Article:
A Scottish minister has defended former Labour First Minister Henry McLeish after he gave his backing to the government's National Conversation.
Henry McLeish said he welcomed an "open debate"
Henry McLeish said he welcomed the "open debate" on Scotland's constitutional future, which include plans for a referendum on independence.
But Labour colleagues have suggested Mr McLeish should join the SNP.
Parliamentary business manager Bruce Crawford said Labour was displaying its constitutional "narrow-mindedness".
Mr McLeish, who was Scotland's first minister from October 2000 to November 2001, said: "I welcome that the process of open debate is under way with the National Conversation, and look forward to the next phase developing with the prevailing mood of Scotland."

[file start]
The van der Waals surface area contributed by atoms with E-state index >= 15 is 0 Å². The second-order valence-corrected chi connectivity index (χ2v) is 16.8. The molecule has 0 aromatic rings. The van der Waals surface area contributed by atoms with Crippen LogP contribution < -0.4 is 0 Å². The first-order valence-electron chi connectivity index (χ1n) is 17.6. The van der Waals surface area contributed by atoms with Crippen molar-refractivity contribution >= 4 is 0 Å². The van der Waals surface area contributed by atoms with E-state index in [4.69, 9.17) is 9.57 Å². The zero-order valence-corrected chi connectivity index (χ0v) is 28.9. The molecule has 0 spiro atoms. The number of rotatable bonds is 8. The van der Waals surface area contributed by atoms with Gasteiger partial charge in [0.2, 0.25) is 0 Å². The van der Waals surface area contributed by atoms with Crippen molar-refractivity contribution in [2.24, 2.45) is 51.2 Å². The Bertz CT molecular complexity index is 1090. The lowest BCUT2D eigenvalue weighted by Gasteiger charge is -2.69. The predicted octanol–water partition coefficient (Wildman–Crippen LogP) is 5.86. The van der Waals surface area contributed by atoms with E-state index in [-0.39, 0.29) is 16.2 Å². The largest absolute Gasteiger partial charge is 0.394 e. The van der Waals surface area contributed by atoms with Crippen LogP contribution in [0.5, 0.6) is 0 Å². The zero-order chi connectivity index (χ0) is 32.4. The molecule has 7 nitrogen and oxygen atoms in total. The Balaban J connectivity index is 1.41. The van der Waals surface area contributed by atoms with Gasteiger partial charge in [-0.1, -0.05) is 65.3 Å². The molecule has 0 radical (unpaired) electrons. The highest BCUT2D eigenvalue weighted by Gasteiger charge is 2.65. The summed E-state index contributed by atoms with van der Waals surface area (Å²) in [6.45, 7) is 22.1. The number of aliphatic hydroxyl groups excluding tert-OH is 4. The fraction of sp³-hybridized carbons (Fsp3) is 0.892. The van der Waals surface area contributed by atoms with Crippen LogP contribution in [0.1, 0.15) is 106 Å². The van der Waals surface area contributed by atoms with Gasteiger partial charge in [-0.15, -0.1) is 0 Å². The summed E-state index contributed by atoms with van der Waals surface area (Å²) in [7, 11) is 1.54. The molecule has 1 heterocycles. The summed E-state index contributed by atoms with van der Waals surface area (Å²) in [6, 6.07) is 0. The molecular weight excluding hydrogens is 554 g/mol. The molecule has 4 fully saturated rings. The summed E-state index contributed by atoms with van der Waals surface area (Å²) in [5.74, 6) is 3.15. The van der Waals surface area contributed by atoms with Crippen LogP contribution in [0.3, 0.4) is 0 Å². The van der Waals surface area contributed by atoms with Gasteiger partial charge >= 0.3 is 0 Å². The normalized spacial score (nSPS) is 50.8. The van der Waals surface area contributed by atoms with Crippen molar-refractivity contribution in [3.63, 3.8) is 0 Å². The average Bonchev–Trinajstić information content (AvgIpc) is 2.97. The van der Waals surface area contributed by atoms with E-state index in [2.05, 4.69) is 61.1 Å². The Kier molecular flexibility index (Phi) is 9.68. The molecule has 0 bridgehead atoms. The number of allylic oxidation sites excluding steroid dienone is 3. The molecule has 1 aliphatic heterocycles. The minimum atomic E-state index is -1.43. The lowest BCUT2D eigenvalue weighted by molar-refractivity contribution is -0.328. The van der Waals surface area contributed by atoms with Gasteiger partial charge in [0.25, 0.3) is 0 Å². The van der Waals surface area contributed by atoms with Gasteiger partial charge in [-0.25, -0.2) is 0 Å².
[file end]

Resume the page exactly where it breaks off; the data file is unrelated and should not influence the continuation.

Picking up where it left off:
A constitutional commission backed by Labour, the Lib Dems and Tories to look at the devolution set-up after 10 years is also currently under way and being driven by Scottish Labour leader Wendy Alexander.
Former Labour education minister Sam Galbraith told The Times newspaper it would be in the interests of Labour and Mr McLeish if he joined the SNP.
Mr Crawford said: "Labour are showing themselves at their worst.
"Suggesting Henry McLeish should leave Labour because he is willing to listen to all the options for Scotland shows the constitutional narrow-mindedness of Scottish Labour," he said.
"This is in stark contrast to the Scottish Government's National Conversation gathering all views from across Scotland."